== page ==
Ultimately, it is a story of resilience and love. I'm so pleased Rose got the beautiful ending she deserved.
I loved this book. I loved the characters, the situation in which they find themselves, the entire story.
Grief is a hard lesson to swallow and to learn from, however, Rose must give into sorrow and build her way up from it.
In the meantime, the Civil Rights movement is happening.
Will she join?
This book is beautifully written and I did not want it to end.
It gave me a new perspective on the Civil Rights movement.
THe only criticism that I have, and its so small....is there was a point in the book where Mama said Rose would be rewarded ten fold for everything that she lost...yet that did not come to fruition.
I am HOPING that the author does a sequel and it will be revealed then.
OVerall a wonderfully written book that I screamed with outrage over some of the incidents therein.
This touching narrative unfolds against the backdrop of the southern United States during the civil rights movement. As a Southerner, I resonated with its warmth, as the familiar diction evoked a sense of home. The tale skillfully navigates themes of grief, loss, and racism, yet remains a powerful testament to the enduring values of family and community.
Homeward by Angela Jackson-Brown tells the story of Rose a young woman coming of age in the South during the Civil Rights Movement. The stand-out parts of this book are that it allows Rose and her family to change and grow during the story AND that it takes you into the hearts and minds of those who were on the front lines of the Civil Rights Movement, I understood the fear that was present in upending the white supremacist society. So often characters are portrayed as fearless and heroic but in this case, it felt far more heroic to move ahead despite the fear; The author also gives the reader a strong sense of the abuses suffered by the Black Community over time before the Civil Rights movement.
Thanks to NetGalley and the publisher for an advance copy of Homeward in exchange for an honest review. This book is available now and I highly recommend it!
This author is amazing how she tied a story. About 2 girls named rose and her sister. Elle NA.. I like how she loves a story about these two girls growing up in the sixties when things were changing, and how she corporated historical facts into the book. Arose married man named J, Asp ER. This was not a really good fit for her. But she wanted to do it anyway.. Rose was very close to her family. Especially her dad and things happened to him, too.. Her sister e l l e n a was a student at spellman college She started to change as well. She got involved in the movement to sit at counters. And voting rates as well.. Her sister made some mistakes by getting pregnant by another man, and she came home. Because she could not face her husban They patched things up. But tragedy struck her again by losing her husband and her daughter.. She started to get involved in the movement with her sister, and she made a man named isaac. Family lived in a small town just outside atlanta georgia. Discuss a lot of different issues in this town. And however, but it treated everybody differently. The father was very concerned, too. Because things can happen to black women. And that time, and he tried to get Eleanor out of jail because he was really worried about her safety.. I like how she tied different things in the book. And this really helped clarify the book. It's a really good book to read.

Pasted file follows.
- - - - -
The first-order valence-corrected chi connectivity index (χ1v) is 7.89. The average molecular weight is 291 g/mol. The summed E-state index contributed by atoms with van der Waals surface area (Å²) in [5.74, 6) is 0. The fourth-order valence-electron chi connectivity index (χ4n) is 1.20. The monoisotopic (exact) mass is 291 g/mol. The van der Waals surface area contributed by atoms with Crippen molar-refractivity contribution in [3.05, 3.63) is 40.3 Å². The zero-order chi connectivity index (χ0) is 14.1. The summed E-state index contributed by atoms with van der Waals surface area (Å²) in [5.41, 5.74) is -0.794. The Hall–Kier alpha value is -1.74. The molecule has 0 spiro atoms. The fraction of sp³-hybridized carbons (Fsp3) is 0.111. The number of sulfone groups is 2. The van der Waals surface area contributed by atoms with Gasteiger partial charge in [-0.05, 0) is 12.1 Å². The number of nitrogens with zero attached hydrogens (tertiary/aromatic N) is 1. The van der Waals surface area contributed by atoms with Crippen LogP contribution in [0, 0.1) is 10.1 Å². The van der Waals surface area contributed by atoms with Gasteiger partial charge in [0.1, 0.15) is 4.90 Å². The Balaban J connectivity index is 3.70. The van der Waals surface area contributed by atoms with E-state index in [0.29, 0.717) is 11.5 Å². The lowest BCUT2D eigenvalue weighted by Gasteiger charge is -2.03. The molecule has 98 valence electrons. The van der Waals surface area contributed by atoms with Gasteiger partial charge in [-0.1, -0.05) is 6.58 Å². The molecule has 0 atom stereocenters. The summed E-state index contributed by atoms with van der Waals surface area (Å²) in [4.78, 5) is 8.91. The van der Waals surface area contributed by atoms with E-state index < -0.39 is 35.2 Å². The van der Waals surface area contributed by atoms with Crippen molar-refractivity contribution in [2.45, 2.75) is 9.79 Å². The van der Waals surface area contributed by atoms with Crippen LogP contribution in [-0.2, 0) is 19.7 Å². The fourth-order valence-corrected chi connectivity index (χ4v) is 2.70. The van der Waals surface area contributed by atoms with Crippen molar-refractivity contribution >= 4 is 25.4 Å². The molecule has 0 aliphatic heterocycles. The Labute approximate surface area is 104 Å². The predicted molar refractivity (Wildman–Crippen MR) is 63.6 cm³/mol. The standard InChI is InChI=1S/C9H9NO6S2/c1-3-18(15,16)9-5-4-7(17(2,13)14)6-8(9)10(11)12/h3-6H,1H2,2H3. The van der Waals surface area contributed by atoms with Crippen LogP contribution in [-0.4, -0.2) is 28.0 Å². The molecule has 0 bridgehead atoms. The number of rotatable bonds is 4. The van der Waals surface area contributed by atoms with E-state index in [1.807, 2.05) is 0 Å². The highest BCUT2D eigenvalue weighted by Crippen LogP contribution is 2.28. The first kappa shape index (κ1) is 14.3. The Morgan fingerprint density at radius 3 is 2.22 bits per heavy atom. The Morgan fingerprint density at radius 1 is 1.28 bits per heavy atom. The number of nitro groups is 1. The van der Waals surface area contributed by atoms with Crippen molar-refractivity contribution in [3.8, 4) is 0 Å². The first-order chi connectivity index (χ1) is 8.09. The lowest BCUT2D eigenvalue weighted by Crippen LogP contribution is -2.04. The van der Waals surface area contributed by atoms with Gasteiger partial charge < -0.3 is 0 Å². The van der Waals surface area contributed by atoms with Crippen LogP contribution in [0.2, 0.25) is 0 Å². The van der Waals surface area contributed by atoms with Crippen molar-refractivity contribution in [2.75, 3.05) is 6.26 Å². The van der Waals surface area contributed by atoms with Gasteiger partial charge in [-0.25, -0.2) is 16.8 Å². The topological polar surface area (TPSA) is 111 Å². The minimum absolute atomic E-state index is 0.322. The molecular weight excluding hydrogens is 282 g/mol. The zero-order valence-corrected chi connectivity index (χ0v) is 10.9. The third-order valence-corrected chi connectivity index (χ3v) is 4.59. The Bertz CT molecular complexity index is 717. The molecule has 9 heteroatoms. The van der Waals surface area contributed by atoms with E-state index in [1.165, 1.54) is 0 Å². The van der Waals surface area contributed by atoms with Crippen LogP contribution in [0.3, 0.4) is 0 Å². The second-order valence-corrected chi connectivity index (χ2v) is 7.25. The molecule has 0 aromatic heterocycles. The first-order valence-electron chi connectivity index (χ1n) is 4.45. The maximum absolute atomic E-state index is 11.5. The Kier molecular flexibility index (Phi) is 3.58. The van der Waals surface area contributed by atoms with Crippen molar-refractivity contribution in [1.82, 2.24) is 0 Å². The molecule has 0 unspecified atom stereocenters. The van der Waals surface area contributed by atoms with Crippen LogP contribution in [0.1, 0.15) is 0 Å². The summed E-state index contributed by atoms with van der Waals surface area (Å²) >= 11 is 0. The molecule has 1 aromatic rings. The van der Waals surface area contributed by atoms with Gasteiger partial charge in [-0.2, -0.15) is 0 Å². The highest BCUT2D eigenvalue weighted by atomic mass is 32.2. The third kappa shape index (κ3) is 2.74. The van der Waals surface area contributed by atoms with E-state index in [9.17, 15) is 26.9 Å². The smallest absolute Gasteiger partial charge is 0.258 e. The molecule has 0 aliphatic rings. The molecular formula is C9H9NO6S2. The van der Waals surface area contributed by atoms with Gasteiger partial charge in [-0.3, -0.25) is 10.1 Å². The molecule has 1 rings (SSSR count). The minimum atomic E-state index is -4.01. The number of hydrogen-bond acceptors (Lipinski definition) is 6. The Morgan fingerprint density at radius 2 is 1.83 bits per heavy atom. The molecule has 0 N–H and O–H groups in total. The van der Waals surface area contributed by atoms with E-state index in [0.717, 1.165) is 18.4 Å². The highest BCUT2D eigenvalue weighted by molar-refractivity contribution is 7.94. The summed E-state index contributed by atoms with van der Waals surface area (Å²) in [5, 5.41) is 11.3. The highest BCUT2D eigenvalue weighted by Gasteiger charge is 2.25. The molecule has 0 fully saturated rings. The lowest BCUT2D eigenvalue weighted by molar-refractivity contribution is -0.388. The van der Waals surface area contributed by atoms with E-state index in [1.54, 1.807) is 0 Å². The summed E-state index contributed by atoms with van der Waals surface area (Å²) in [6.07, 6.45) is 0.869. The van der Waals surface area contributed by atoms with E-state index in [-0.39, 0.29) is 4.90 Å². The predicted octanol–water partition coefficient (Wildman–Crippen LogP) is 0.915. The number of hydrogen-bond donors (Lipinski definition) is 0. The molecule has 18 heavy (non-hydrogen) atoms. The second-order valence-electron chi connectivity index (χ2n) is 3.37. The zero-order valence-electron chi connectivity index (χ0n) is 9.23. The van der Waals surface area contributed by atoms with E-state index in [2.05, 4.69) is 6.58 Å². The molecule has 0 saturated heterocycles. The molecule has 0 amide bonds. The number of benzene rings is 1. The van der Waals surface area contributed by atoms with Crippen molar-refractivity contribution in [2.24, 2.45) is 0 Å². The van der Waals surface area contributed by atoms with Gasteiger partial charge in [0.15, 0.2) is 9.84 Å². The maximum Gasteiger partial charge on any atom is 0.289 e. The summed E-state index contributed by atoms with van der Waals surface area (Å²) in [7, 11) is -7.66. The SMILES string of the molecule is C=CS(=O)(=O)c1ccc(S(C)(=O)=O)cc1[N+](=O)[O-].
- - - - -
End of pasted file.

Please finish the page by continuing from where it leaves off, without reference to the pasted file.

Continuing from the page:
I listened to the narration on audio by Joneice Abbott-Pratt who does an outstanding job. I thanks to NetGalley and the publisher for the eBook in exchange for my honest review.
“My husband and child haven’t even been dead a year. I can’t think about any relationship beyond Jasper. He is my husband and I plan to remain true to him.” She was only twenty two years old, that she was still in her good graces with her grandmother in heaven, but more importantly, in the good graces of God. For the first time in a long time, Rose’s soul began to release some of the turmoil and heartbreak she had been carrying.
I adored the warmth of the family. A close knit family that hugged, kissed foreheads, linked arms, gave squeezes, and had laughter in the house. Opal (Mama) taught all of her children, the boys and the girls, how to make Great-Grandma Birdie’s peach jam as well as other food items. Rose liked helping her Dad at the store and he loved her being there with him.
The antisemitism so prevalent in this current day and time, it’s magnified by the Jewish faith, culture, and beliefs that the author presents in the novel. The characters in the novel for reference are a reflection of our current time and situations. The reference to the inequality of the black soldiers who served in the Vietnam War was touched on by the author.
The characters and the storylines were reminiscent to ‘Soul Food’ the movie, but set in a different era, and more religiously infused. During the civil rights movement era, blacks needed the help of whites to get through the fight. The civil unrest is in this country, has resurfaced in recent years all around America, back in the civil rights movement it was most prevalent in the south, places like Mississippi, Georgia, and Alabama.The novel has drama, romance, second chances, historical significance, and courage, Living in small rural town of a martyre (Jimmie Lee Jackson) who died during a push for black Americans to register to vote, brought me instant relatability to this story. This is a great southern fiction sprinkled with raw and truthful accounts of our history that needs telling and retelling so that history does not repeat itself.